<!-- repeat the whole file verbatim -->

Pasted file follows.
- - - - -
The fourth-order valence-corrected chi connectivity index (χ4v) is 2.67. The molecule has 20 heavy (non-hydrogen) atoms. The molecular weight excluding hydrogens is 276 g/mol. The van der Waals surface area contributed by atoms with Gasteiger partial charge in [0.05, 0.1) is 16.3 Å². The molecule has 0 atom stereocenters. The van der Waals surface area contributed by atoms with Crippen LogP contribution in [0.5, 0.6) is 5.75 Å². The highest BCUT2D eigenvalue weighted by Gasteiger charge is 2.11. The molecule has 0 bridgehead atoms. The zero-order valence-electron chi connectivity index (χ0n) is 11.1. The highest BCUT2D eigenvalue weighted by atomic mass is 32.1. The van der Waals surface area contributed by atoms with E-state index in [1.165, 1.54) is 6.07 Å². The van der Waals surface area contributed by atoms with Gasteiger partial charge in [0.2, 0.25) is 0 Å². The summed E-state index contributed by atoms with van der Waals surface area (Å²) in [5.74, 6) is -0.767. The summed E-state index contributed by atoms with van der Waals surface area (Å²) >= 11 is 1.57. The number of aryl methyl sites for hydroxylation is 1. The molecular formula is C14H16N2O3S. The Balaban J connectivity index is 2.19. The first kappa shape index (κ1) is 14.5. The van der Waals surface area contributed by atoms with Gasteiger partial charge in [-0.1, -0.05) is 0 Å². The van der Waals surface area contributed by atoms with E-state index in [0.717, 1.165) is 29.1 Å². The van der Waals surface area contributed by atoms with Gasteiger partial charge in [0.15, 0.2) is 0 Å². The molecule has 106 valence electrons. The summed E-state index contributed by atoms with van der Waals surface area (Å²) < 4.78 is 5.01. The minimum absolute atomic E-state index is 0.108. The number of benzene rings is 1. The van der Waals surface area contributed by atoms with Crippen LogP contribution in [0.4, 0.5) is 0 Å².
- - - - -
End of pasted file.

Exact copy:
The fourth-order valence-corrected chi connectivity index (χ4v) is 2.67. The molecule has 20 heavy (non-hydrogen) atoms. The molecular weight excluding hydrogens is 276 g/mol. The van der Waals surface area contributed by atoms with Gasteiger partial charge in [0.05, 0.1) is 16.3 Å². The molecule has 0 atom stereocenters. The van der Waals surface area contributed by atoms with Crippen LogP contribution in [0.5, 0.6) is 5.75 Å². The highest BCUT2D eigenvalue weighted by Gasteiger charge is 2.11. The molecule has 0 bridgehead atoms. The zero-order valence-electron chi connectivity index (χ0n) is 11.1. The highest BCUT2D eigenvalue weighted by atomic mass is 32.1. The van der Waals surface area contributed by atoms with E-state index in [1.165, 1.54) is 6.07 Å². The van der Waals surface area contributed by atoms with Gasteiger partial charge in [0.2, 0.25) is 0 Å². The summed E-state index contributed by atoms with van der Waals surface area (Å²) in [5.74, 6) is -0.767. The summed E-state index contributed by atoms with van der Waals surface area (Å²) >= 11 is 1.57. The number of aryl methyl sites for hydroxylation is 1. The molecular formula is C14H16N2O3S. The Balaban J connectivity index is 2.19. The first kappa shape index (κ1) is 14.5. The van der Waals surface area contributed by atoms with Gasteiger partial charge in [-0.1, -0.05) is 0 Å². The van der Waals surface area contributed by atoms with E-state index in [0.717, 1.165) is 29.1 Å². The van der Waals surface area contributed by atoms with Gasteiger partial charge in [0.15, 0.2) is 0 Å². The molecule has 106 valence electrons. The summed E-state index contributed by atoms with van der Waals surface area (Å²) < 4.78 is 5.01. The minimum absolute atomic E-state index is 0.108. The number of benzene rings is 1. The van der Waals surface area contributed by atoms with Crippen LogP contribution in [0.4, 0.5) is 0 Å².